Wis 11:22 – 12:2; 2 Thes1:11-2:2; Lk 15:1-10
31st Week in Ordinary Time
“Before the LORD the whole universe is as a grain from a balance or a drop of morning dew come down upon the earth.”
These beautifully poetic words celebrating God’s majesty have even more impact for those of us who live today then for those who lived at the time the book of Wisdom was written. Then, people believed that the earth was the center of that universe. Today we know that not only isn’t the earth at the center of the universe but the Milky Way galaxy, home of billions of stars including our Sun, is just one of perhaps a trillion galaxies. There may be more, but they are so far away from us that light has not yet arrived from even their inceptions. Astronomers think that, if light from every star in the universe had reached earth, we would not be able to tell the difference between night and day because the sky would be so bright.
I have to admit that I have never really experienced the difficulty to belief that scientific discoveries pose for some. Our modern understanding of the unimaginable size and age of our universe and the complex and (possibly) unique process that has produced life on earth only amplify the power of these words from the book of Wisdom for me.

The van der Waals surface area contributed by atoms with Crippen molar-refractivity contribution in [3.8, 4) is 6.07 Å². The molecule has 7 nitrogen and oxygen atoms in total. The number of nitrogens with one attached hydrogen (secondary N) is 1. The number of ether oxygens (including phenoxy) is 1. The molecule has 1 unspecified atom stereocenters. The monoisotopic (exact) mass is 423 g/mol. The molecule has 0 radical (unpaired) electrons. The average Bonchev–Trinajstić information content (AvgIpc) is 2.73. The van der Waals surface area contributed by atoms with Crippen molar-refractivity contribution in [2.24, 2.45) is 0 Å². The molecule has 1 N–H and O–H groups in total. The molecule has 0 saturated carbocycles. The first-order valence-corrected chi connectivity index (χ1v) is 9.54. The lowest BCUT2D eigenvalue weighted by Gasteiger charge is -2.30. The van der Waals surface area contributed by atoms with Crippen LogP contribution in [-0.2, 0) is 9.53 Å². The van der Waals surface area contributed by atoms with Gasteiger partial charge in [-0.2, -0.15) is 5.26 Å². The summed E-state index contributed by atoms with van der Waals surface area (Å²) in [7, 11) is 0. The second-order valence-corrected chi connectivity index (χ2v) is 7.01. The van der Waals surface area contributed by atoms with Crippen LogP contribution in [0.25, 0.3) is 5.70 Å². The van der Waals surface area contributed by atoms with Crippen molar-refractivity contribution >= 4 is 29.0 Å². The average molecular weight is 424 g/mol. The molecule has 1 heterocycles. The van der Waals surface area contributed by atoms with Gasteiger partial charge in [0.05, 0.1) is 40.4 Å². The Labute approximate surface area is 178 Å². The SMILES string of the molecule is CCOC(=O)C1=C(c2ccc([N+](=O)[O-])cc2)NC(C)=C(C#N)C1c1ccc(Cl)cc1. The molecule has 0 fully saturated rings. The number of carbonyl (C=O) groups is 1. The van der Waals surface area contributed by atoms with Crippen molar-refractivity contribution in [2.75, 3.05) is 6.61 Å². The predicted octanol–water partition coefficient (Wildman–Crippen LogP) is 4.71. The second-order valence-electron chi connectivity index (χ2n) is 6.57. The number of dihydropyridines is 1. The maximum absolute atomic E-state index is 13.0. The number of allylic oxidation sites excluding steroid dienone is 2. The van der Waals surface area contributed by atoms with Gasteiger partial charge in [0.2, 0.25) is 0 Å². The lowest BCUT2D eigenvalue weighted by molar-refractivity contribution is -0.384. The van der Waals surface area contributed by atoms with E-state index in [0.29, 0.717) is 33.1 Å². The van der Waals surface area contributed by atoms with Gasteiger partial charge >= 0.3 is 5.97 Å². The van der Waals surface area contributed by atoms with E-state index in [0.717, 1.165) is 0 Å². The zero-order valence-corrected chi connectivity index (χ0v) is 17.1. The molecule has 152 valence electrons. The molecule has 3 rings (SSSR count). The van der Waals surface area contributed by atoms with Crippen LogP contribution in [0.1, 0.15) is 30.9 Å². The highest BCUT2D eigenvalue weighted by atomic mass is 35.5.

All of this vastness of Creation came into being through Christ. Because of this, Christ is able to bring it down to a human level. “How could a thing remain unless you willed it?” the writer of Wisdom continues, reminding us of the inherent goodness of everything and everyone that exists. Evil is an occupying force, like the Nazis in Europe during Word War II, which slithers among the yet to be redeemed elements of creation. Even within the greatest sinner, there is the capacity for good. It’s a truth Jesus shows us, according to the gospel of Luke, on a certain morning in the town of Jericho when he catches sight of the town’s worse sinner and transforms him by his grace into the town’s greatest saint.
Jim Philipps (3rd millennium pilgrim)
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